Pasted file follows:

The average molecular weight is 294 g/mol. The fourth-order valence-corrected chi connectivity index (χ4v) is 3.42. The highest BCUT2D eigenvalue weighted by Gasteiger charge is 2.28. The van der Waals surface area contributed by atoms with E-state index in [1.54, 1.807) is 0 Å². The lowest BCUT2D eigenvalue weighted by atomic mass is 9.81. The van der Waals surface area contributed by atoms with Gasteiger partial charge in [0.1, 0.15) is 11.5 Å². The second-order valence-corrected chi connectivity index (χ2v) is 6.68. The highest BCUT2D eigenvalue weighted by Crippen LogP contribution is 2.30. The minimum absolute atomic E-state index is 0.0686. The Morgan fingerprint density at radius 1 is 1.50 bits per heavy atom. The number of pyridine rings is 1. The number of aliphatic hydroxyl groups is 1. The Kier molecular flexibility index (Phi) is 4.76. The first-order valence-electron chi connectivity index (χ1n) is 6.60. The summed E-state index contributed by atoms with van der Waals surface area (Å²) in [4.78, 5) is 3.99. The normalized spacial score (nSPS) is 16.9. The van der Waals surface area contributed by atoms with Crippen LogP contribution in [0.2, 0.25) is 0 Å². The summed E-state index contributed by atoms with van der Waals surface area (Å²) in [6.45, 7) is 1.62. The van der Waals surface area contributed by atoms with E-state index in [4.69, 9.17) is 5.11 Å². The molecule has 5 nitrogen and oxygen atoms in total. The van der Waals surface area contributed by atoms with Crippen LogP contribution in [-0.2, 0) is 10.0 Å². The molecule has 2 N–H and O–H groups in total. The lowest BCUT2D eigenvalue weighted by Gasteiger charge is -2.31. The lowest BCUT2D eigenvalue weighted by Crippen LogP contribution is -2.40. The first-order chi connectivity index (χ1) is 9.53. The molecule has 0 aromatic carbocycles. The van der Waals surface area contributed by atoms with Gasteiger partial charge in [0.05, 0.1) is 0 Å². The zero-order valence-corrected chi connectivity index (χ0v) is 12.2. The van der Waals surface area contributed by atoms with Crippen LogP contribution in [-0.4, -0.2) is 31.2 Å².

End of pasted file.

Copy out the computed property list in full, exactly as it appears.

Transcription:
The average molecular weight is 294 g/mol. The fourth-order valence-corrected chi connectivity index (χ4v) is 3.42. The highest BCUT2D eigenvalue weighted by Gasteiger charge is 2.28. The van der Waals surface area contributed by atoms with E-state index in [1.54, 1.807) is 0 Å². The lowest BCUT2D eigenvalue weighted by atomic mass is 9.81. The van der Waals surface area contributed by atoms with Gasteiger partial charge in [0.1, 0.15) is 11.5 Å². The second-order valence-corrected chi connectivity index (χ2v) is 6.68. The highest BCUT2D eigenvalue weighted by Crippen LogP contribution is 2.30. The minimum absolute atomic E-state index is 0.0686. The Morgan fingerprint density at radius 1 is 1.50 bits per heavy atom. The number of pyridine rings is 1. The number of aliphatic hydroxyl groups is 1. The Kier molecular flexibility index (Phi) is 4.76. The first-order valence-electron chi connectivity index (χ1n) is 6.60. The summed E-state index contributed by atoms with van der Waals surface area (Å²) in [4.78, 5) is 3.99. The normalized spacial score (nSPS) is 16.9. The van der Waals surface area contributed by atoms with Crippen LogP contribution in [0.2, 0.25) is 0 Å². The summed E-state index contributed by atoms with van der Waals surface area (Å²) in [6.45, 7) is 1.62. The van der Waals surface area contributed by atoms with E-state index in [4.69, 9.17) is 5.11 Å². The molecule has 5 nitrogen and oxygen atoms in total. The van der Waals surface area contributed by atoms with Crippen LogP contribution in [-0.2, 0) is 10.0 Å². The molecule has 2 N–H and O–H groups in total. The lowest BCUT2D eigenvalue weighted by Gasteiger charge is -2.31. The lowest BCUT2D eigenvalue weighted by Crippen LogP contribution is -2.40. The first-order chi connectivity index (χ1) is 9.53. The molecule has 0 aromatic carbocycles. The van der Waals surface area contributed by atoms with Gasteiger partial charge in [0.05, 0.1) is 0 Å². The zero-order valence-corrected chi connectivity index (χ0v) is 12.2. The van der Waals surface area contributed by atoms with Crippen LogP contribution in [-0.4, -0.2) is 31.2 Å².